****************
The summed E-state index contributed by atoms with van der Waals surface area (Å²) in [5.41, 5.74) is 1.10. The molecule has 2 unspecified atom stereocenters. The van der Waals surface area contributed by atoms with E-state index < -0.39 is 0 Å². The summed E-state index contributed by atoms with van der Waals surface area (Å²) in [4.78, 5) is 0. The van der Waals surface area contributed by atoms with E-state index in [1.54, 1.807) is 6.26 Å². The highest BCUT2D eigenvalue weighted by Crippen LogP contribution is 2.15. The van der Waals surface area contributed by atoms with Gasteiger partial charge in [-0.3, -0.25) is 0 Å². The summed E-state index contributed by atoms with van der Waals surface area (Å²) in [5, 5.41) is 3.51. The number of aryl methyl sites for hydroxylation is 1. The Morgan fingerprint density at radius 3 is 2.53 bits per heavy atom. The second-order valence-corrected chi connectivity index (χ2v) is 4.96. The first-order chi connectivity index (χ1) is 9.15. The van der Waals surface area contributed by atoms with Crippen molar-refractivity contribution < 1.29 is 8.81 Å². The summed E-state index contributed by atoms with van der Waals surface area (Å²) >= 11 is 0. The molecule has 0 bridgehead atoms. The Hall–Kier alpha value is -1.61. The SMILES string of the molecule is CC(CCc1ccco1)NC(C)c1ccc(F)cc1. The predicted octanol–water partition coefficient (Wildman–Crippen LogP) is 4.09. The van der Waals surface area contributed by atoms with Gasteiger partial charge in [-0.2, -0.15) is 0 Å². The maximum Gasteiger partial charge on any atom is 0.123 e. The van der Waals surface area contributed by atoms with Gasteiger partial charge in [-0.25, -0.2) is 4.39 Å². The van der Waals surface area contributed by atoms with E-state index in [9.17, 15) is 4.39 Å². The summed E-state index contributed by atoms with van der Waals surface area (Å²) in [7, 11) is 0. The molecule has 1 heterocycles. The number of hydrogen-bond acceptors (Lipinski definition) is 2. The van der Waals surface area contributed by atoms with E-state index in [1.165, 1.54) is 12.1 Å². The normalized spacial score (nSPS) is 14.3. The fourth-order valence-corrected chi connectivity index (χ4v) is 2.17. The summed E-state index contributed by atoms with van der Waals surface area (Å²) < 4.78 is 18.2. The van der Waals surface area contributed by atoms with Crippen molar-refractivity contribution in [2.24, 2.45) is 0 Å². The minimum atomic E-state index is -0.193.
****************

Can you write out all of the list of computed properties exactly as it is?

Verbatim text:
The summed E-state index contributed by atoms with van der Waals surface area (Å²) in [5.41, 5.74) is 1.10. The molecule has 2 unspecified atom stereocenters. The van der Waals surface area contributed by atoms with E-state index < -0.39 is 0 Å². The summed E-state index contributed by atoms with van der Waals surface area (Å²) in [4.78, 5) is 0. The van der Waals surface area contributed by atoms with E-state index in [1.54, 1.807) is 6.26 Å². The highest BCUT2D eigenvalue weighted by Crippen LogP contribution is 2.15. The van der Waals surface area contributed by atoms with Gasteiger partial charge in [-0.3, -0.25) is 0 Å². The summed E-state index contributed by atoms with van der Waals surface area (Å²) in [5, 5.41) is 3.51. The number of aryl methyl sites for hydroxylation is 1. The Morgan fingerprint density at radius 3 is 2.53 bits per heavy atom. The second-order valence-corrected chi connectivity index (χ2v) is 4.96. The first-order chi connectivity index (χ1) is 9.15. The van der Waals surface area contributed by atoms with Crippen molar-refractivity contribution < 1.29 is 8.81 Å². The summed E-state index contributed by atoms with van der Waals surface area (Å²) >= 11 is 0. The molecule has 0 bridgehead atoms. The Hall–Kier alpha value is -1.61. The SMILES string of the molecule is CC(CCc1ccco1)NC(C)c1ccc(F)cc1. The predicted octanol–water partition coefficient (Wildman–Crippen LogP) is 4.09. The van der Waals surface area contributed by atoms with Gasteiger partial charge in [-0.2, -0.15) is 0 Å². The maximum Gasteiger partial charge on any atom is 0.123 e. The van der Waals surface area contributed by atoms with Gasteiger partial charge in [-0.25, -0.2) is 4.39 Å². The van der Waals surface area contributed by atoms with E-state index in [9.17, 15) is 4.39 Å². The summed E-state index contributed by atoms with van der Waals surface area (Å²) in [7, 11) is 0. The molecule has 1 heterocycles. The number of hydrogen-bond acceptors (Lipinski definition) is 2. The van der Waals surface area contributed by atoms with E-state index in [1.165, 1.54) is 12.1 Å². The normalized spacial score (nSPS) is 14.3. The fourth-order valence-corrected chi connectivity index (χ4v) is 2.17. The summed E-state index contributed by atoms with van der Waals surface area (Å²) < 4.78 is 18.2. The van der Waals surface area contributed by atoms with Crippen molar-refractivity contribution in [2.24, 2.45) is 0 Å². The minimum atomic E-state index is -0.193.